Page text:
Tuesday, June 23, 2009

Problem With Idle Teachers? Hire More Arbitrators

The news about New York City's idle teachers went national today, highlighting the tens of millions spent on teachers that sit around all day on the taxpayers' dime. Several hundred of them exist here and there are many other cities, like Los Angeles, that have a similar problem because teachers who are in limbo are protected by their unions so that they aren't just thrown out on the street because some kid or fellow educator accuses them of wrongdoing. It is a great story because the waste of money is just ridiculous. Yet the solution is incredibly simple.

From The Huffington Post:

Teachers awaiting disciplinary hearings around the nation typically are sent home, with or without pay, Karen Horwitz, a former Chicago-area teacher who founded the National Association for the Prevention of Teacher Abuse. Some districts find non-classroom work _ office duties, for example _ for teachers accused of misconduct.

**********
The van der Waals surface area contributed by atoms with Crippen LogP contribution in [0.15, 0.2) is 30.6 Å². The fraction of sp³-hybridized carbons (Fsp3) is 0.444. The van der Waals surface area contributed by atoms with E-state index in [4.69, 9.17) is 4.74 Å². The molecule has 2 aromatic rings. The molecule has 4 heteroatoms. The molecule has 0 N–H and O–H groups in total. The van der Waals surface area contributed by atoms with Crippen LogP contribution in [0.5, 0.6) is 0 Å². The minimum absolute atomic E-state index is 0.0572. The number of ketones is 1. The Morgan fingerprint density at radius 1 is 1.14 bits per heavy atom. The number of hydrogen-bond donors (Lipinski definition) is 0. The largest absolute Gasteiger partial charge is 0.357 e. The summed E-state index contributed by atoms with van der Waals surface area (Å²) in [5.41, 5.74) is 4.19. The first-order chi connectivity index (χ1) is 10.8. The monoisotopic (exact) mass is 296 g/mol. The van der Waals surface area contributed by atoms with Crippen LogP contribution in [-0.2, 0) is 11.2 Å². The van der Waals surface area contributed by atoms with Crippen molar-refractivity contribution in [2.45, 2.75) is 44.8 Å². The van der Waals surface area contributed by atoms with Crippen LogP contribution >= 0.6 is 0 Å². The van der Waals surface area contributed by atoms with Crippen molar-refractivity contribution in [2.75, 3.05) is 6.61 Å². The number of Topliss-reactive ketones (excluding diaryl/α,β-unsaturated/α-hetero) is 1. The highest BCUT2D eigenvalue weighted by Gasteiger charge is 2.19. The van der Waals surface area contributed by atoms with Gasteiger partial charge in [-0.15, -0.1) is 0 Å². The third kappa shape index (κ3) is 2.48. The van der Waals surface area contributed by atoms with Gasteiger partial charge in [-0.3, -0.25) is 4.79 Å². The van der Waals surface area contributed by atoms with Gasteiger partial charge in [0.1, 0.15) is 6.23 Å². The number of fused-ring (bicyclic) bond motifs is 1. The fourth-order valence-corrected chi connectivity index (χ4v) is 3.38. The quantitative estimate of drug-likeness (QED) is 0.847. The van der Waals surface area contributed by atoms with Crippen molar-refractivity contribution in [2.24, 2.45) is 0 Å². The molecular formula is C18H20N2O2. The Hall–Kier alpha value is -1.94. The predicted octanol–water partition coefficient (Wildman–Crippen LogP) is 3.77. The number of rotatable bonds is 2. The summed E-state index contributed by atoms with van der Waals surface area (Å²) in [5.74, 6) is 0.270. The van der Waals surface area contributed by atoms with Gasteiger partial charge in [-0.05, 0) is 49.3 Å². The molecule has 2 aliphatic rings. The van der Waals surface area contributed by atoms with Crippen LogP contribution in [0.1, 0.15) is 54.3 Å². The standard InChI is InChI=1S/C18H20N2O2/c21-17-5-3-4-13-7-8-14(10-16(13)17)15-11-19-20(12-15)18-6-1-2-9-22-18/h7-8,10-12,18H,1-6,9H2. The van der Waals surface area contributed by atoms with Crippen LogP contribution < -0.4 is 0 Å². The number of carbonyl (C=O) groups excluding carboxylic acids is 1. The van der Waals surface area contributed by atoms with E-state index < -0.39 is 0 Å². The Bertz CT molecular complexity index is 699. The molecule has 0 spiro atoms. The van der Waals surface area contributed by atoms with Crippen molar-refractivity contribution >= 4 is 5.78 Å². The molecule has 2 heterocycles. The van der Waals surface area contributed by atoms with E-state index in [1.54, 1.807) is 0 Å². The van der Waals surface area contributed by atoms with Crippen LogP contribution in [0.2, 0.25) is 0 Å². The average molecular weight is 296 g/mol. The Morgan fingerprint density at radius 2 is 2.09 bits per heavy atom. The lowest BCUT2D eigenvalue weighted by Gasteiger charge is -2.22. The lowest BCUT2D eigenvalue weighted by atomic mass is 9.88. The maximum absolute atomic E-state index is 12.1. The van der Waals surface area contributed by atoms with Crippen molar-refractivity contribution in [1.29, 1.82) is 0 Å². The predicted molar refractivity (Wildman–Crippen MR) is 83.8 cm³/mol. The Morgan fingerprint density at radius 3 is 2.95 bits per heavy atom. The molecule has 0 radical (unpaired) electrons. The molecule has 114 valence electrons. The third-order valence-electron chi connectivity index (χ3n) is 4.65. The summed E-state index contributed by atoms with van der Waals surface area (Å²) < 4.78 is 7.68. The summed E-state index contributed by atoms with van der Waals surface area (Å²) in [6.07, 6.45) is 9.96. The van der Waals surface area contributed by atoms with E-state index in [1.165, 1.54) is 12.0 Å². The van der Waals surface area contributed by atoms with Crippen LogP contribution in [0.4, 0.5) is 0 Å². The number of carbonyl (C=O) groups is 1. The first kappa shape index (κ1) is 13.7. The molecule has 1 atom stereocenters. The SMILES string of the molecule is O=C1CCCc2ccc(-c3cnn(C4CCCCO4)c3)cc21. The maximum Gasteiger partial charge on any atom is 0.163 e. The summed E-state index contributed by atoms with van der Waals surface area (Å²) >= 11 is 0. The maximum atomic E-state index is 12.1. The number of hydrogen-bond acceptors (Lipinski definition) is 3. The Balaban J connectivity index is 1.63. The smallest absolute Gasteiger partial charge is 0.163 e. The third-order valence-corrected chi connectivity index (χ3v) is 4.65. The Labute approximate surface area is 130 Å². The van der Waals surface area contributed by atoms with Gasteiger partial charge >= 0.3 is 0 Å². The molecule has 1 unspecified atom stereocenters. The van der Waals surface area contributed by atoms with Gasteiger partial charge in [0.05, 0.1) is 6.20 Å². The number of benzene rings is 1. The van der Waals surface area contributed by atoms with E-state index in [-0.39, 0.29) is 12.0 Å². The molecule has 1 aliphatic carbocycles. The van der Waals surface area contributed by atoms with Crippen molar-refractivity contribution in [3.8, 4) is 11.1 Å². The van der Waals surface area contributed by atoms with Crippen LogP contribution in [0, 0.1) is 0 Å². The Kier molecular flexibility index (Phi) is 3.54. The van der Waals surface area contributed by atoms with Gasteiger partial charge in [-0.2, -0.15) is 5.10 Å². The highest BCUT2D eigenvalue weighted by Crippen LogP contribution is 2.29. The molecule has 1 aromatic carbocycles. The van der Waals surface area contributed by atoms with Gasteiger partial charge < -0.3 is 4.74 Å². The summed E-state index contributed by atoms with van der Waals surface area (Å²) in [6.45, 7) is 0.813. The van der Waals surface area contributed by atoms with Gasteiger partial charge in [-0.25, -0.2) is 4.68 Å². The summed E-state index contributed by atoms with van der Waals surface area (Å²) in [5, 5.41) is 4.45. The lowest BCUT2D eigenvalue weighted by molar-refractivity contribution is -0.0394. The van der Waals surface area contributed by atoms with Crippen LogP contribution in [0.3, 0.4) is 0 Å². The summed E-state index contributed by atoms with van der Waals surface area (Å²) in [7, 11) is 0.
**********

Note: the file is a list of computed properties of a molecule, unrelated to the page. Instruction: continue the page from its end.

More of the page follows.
New York City's reassignment centers have existed since the late 1990s, Forte said. But the number of employees assigned to them has ballooned since Bloomberg won more control over the schools in 2002. Most of those sent to rubber rooms are teachers; others are assistant principals, social workers, psychologists and secretaries.

Once their hearings are over, they are either sent back to the classroom or fired. But because their cases are heard by 23 arbitrators who work only five days a month, stints of two or three years in a rubber room are common, and some teachers have been there for five or six.

Being in the "rubber room" for up to three years is appalling. Having 23 people who work once of twice a week to remedy teacher misconduct situations is simply a bad case of mismanagement. So let the teachers keep their strong protections, this isn't a case of a union having too much power. If anything, with so many people making complaints about other teachers for minor infractions (just read the rest of the article to get a picture of what I mean), the teachers need to be properly protected until an arbitrator can determine if there really was a problem in the first place.

The simple solution of course.....hire more arbitrators, or simply make the ones the city has work more hours. Easy. Simple. Case closed.